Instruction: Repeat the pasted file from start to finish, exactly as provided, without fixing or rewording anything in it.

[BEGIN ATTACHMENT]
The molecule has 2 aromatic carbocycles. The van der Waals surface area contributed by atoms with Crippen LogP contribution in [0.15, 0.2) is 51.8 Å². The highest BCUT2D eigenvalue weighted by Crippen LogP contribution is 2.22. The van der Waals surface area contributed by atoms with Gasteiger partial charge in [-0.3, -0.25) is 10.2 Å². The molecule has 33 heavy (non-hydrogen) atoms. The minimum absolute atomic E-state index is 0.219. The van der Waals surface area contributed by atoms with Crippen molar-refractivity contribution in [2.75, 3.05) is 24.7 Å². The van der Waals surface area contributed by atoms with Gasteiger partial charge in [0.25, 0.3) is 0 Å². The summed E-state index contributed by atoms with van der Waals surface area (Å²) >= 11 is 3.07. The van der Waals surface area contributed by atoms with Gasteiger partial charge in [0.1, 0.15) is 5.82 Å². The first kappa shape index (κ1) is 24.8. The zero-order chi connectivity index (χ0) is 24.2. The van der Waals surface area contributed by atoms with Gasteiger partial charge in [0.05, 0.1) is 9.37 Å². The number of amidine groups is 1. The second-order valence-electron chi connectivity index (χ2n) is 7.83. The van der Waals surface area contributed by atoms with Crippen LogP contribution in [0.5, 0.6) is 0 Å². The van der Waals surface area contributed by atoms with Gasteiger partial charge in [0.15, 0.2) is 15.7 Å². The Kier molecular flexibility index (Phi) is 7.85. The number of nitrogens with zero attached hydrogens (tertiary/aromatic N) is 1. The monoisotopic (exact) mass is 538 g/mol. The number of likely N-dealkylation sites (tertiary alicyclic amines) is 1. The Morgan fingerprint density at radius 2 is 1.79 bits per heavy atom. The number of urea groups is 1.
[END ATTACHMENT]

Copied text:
The molecule has 2 aromatic carbocycles. The van der Waals surface area contributed by atoms with Crippen LogP contribution in [0.15, 0.2) is 51.8 Å². The highest BCUT2D eigenvalue weighted by Crippen LogP contribution is 2.22. The van der Waals surface area contributed by atoms with Gasteiger partial charge in [-0.3, -0.25) is 10.2 Å². The molecule has 33 heavy (non-hydrogen) atoms. The minimum absolute atomic E-state index is 0.219. The van der Waals surface area contributed by atoms with Crippen molar-refractivity contribution in [2.75, 3.05) is 24.7 Å². The van der Waals surface area contributed by atoms with Gasteiger partial charge in [0.25, 0.3) is 0 Å². The summed E-state index contributed by atoms with van der Waals surface area (Å²) >= 11 is 3.07. The van der Waals surface area contributed by atoms with Gasteiger partial charge in [0.1, 0.15) is 5.82 Å². The first kappa shape index (κ1) is 24.8. The zero-order chi connectivity index (χ0) is 24.2. The van der Waals surface area contributed by atoms with Gasteiger partial charge in [0.05, 0.1) is 9.37 Å². The number of amidine groups is 1. The second-order valence-electron chi connectivity index (χ2n) is 7.83. The van der Waals surface area contributed by atoms with Crippen LogP contribution in [0.5, 0.6) is 0 Å². The van der Waals surface area contributed by atoms with Gasteiger partial charge in [0.15, 0.2) is 15.7 Å². The Kier molecular flexibility index (Phi) is 7.85. The number of nitrogens with zero attached hydrogens (tertiary/aromatic N) is 1. The monoisotopic (exact) mass is 538 g/mol. The number of likely N-dealkylation sites (tertiary alicyclic amines) is 1. The Morgan fingerprint density at radius 2 is 1.79 bits per heavy atom. The number of urea groups is 1.